Black Sabbath Cross Purposes album coverI’d say probably the Cross Purposes shows in 1994. The reason is twofold. First, I think they had the most inclusive set of the entire run of the band’s history that tour. Ozzy only does Ozzy era songs.  Dio just did Dio and Ozzy era songs.  Tony Martin did ’em all (although they didn’t play anything from Born Again, he did sing some stuff from Seventh Star on a tour once).  Second, they had some stones and tried to drop ‘Iron Man’ from the set list. Ultimately they failed, and it came back, but I gave ‘em props for trying to move past that.

There’s other moments I liked.  The time I was on the actual stage in Ozzfest 2005 when the band were taking their bows, and the time in 2008 when Ronnie Dio remembered my name from having met me once previously a year ago. Was blown away by that. 

Your top five Sabbath albums?
Ooh, that’s tough. My opinion changes over time on that issue. The other problem with a question like that is that when you list the five, some fan who looks at what I’ve said will go “Well, what the fuck about such and such an album – you’re an idiot”.  Questions like that are polarizing because people translate your answer into “Just these five are good, and the others aren’t,” which is obviously not the case.  Doesn’t mean I like just five Black Sabbath albums. I like ‘em all. Even the lesser Sabbath albums (none are truly bad) have gems on them.  

Having said all that, here’s five – and why.  AND in no particular order …

Black Sabbath Heaven and Hell album coverHeaven and Hell – a brilliant masterpiece of an album that literally brought the band back from the dead.  Honestly, if Ozzy was still vocalist on this album’s final version as he was when it started, does anyone think they’d still be together now? Doubt it.

Cross Purposes – I’m partial to the Tony Martin era, and this one had Martin, as well as Butler & Iommi on it. Didn’t realize until sometime later how much stronger this album was with Geezer Butler on it. That’s no slight on the other bassists in the fold (and I’m friends with Neil Murray), but Geezer fucking made this album, in my opinion.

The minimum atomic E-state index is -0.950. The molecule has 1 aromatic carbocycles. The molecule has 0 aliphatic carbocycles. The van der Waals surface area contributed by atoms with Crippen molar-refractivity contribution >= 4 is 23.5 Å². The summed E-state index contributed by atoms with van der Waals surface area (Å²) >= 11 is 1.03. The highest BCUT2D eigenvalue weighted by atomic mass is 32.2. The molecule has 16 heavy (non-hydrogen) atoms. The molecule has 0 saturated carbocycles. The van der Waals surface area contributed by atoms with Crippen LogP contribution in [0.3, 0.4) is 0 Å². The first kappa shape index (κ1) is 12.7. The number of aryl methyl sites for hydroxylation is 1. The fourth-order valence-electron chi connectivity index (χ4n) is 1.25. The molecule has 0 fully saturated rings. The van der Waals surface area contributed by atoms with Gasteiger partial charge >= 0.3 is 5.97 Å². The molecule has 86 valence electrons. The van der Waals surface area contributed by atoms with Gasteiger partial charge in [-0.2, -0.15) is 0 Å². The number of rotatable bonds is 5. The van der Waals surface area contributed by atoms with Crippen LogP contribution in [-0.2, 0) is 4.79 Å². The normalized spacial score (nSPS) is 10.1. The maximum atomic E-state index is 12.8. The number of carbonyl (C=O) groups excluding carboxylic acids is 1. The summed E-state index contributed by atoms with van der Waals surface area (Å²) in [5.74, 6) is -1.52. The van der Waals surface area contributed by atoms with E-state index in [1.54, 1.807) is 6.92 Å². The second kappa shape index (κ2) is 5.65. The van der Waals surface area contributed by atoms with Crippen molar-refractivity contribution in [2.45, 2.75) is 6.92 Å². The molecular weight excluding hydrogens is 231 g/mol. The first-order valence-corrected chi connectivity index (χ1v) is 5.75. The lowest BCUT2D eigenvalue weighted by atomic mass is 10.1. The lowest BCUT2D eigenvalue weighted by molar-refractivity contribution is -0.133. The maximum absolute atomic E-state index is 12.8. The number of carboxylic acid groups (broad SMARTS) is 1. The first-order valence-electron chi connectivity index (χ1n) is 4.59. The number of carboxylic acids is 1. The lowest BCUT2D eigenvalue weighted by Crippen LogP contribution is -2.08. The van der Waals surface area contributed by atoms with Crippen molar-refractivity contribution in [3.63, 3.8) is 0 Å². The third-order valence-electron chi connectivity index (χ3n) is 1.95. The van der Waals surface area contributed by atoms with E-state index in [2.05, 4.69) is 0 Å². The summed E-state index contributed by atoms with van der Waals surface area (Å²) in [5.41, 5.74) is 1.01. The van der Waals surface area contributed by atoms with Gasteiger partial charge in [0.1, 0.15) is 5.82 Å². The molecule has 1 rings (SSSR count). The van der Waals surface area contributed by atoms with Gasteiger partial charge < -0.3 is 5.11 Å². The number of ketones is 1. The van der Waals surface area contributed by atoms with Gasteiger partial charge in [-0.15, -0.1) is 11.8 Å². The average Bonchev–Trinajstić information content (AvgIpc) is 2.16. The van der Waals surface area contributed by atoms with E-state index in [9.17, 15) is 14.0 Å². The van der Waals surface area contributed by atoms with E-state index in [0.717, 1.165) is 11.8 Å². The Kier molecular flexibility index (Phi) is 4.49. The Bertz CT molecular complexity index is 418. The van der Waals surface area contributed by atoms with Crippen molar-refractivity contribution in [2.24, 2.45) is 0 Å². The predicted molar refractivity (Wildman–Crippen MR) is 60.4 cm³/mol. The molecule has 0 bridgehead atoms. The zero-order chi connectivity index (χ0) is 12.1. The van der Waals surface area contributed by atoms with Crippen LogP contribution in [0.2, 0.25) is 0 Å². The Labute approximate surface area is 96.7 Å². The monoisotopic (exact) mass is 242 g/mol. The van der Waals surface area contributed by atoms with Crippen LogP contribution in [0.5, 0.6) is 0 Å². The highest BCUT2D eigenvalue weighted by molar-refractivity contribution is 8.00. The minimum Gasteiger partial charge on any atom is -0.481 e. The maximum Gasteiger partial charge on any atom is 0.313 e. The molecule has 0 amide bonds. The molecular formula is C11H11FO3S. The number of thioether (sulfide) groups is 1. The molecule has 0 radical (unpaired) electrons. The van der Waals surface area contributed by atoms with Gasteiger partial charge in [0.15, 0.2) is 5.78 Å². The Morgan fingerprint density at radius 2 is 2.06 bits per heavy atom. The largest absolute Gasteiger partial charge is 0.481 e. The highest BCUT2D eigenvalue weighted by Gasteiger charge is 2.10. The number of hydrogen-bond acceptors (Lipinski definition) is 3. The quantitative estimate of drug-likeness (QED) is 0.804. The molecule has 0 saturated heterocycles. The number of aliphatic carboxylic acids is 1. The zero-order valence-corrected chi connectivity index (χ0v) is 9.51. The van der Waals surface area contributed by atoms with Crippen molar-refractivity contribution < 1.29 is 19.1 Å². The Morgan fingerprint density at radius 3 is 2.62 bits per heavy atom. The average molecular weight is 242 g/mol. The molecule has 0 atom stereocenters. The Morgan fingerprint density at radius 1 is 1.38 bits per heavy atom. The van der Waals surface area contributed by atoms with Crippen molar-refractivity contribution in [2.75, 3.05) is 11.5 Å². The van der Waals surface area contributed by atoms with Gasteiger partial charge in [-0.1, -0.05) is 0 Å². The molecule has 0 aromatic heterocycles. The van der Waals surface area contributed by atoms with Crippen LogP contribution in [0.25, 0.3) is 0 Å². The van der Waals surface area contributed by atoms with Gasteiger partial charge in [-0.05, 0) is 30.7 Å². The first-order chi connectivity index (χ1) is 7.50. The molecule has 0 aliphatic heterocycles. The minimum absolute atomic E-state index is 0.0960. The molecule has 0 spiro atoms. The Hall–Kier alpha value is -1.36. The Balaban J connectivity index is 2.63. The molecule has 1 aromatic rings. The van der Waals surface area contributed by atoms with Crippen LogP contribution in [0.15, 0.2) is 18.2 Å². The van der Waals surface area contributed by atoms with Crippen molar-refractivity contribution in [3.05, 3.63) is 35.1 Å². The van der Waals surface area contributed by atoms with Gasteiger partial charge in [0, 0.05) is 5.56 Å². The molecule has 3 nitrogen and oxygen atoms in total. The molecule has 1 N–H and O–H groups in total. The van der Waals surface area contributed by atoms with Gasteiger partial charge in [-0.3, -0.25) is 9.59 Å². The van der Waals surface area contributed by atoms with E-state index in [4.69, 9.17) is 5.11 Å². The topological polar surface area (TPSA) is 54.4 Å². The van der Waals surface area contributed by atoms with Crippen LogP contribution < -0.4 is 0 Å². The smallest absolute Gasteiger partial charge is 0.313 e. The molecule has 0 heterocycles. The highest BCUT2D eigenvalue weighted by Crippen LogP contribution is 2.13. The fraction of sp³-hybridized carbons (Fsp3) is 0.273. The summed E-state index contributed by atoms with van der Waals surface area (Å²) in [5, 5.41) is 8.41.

Black Sabbath The Eternal Idol album coverThe Eternal Idol – given the absolute clusterfuck its birthing process was (two singers, two producers, two credited drummers, two recording studios, two credited bassists), it was one of the more solid albums put out under the Sabbath name in the 80s from front to back.

Born Again – for any number of reasons, this project was never going to last long, but the album produced had some of the best songs by any incarnation of Black Sabbath.  Really, REALLY loved this.

Black Sabbath album coverBlack Sabbath/Paranoid/Master of Reality – I know it’s a bit of a cheat, but to me, I view the first three Black Sabbath albums as a trilogy of sorts. After the first three, the sound started to change. But in this time, they were as fucking solid as any band could EVER hope to be. These three albums were the foundation not for a single band’s career, but an entire genre of music spanning decades and multiple bands. So yeah, you can’t talk about the best of Black Sabbath without talking about these albums.

Black Sabbath Never Say Die! album coverHonourable mentions to Mob Rules for being my first ever Sabbath album, and to Never Say Die!, which I really love for the musical experimentation. Have told Geezer on many an occasion I’d PAY to see them try ‘Air Dance’ live.

What do you make of the current reunion?